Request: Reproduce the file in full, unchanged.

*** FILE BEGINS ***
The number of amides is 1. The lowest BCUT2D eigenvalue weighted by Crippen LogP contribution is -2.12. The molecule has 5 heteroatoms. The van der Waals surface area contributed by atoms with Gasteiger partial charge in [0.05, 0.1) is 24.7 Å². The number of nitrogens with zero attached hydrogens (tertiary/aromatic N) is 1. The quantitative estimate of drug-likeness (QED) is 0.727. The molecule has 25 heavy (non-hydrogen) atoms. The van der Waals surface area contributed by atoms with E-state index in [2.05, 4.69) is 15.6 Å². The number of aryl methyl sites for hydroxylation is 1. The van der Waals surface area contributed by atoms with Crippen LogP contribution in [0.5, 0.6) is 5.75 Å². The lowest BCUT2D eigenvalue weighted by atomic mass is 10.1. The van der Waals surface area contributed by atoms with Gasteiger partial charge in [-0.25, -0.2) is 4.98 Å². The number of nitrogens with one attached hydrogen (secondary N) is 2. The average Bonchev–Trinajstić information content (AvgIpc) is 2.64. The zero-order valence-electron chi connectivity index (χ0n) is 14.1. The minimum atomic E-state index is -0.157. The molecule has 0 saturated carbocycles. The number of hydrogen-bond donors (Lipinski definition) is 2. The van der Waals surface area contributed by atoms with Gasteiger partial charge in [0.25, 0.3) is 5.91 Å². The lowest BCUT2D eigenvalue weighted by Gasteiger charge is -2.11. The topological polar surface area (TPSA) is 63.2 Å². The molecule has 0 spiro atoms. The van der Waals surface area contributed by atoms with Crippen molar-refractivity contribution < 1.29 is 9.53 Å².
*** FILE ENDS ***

The number of amides is 1. The lowest BCUT2D eigenvalue weighted by Crippen LogP contribution is -2.12. The molecule has 5 heteroatoms. The van der Waals surface area contributed by atoms with Gasteiger partial charge in [0.05, 0.1) is 24.7 Å². The number of nitrogens with zero attached hydrogens (tertiary/aromatic N) is 1. The quantitative estimate of drug-likeness (QED) is 0.727. The molecule has 25 heavy (non-hydrogen) atoms. The van der Waals surface area contributed by atoms with E-state index in [2.05, 4.69) is 15.6 Å². The number of aryl methyl sites for hydroxylation is 1. The van der Waals surface area contributed by atoms with Crippen LogP contribution in [0.5, 0.6) is 5.75 Å². The lowest BCUT2D eigenvalue weighted by atomic mass is 10.1. The van der Waals surface area contributed by atoms with Gasteiger partial charge in [-0.25, -0.2) is 4.98 Å². The number of nitrogens with one attached hydrogen (secondary N) is 2. The average Bonchev–Trinajstić information content (AvgIpc) is 2.64. The zero-order valence-electron chi connectivity index (χ0n) is 14.1. The minimum atomic E-state index is -0.157. The molecule has 0 saturated carbocycles. The number of hydrogen-bond donors (Lipinski definition) is 2. The van der Waals surface area contributed by atoms with Gasteiger partial charge in [0.25, 0.3) is 5.91 Å². The lowest BCUT2D eigenvalue weighted by Gasteiger charge is -2.11. The topological polar surface area (TPSA) is 63.2 Å². The molecule has 0 spiro atoms. The van der Waals surface area contributed by atoms with Crippen molar-refractivity contribution < 1.29 is 9.53 Å².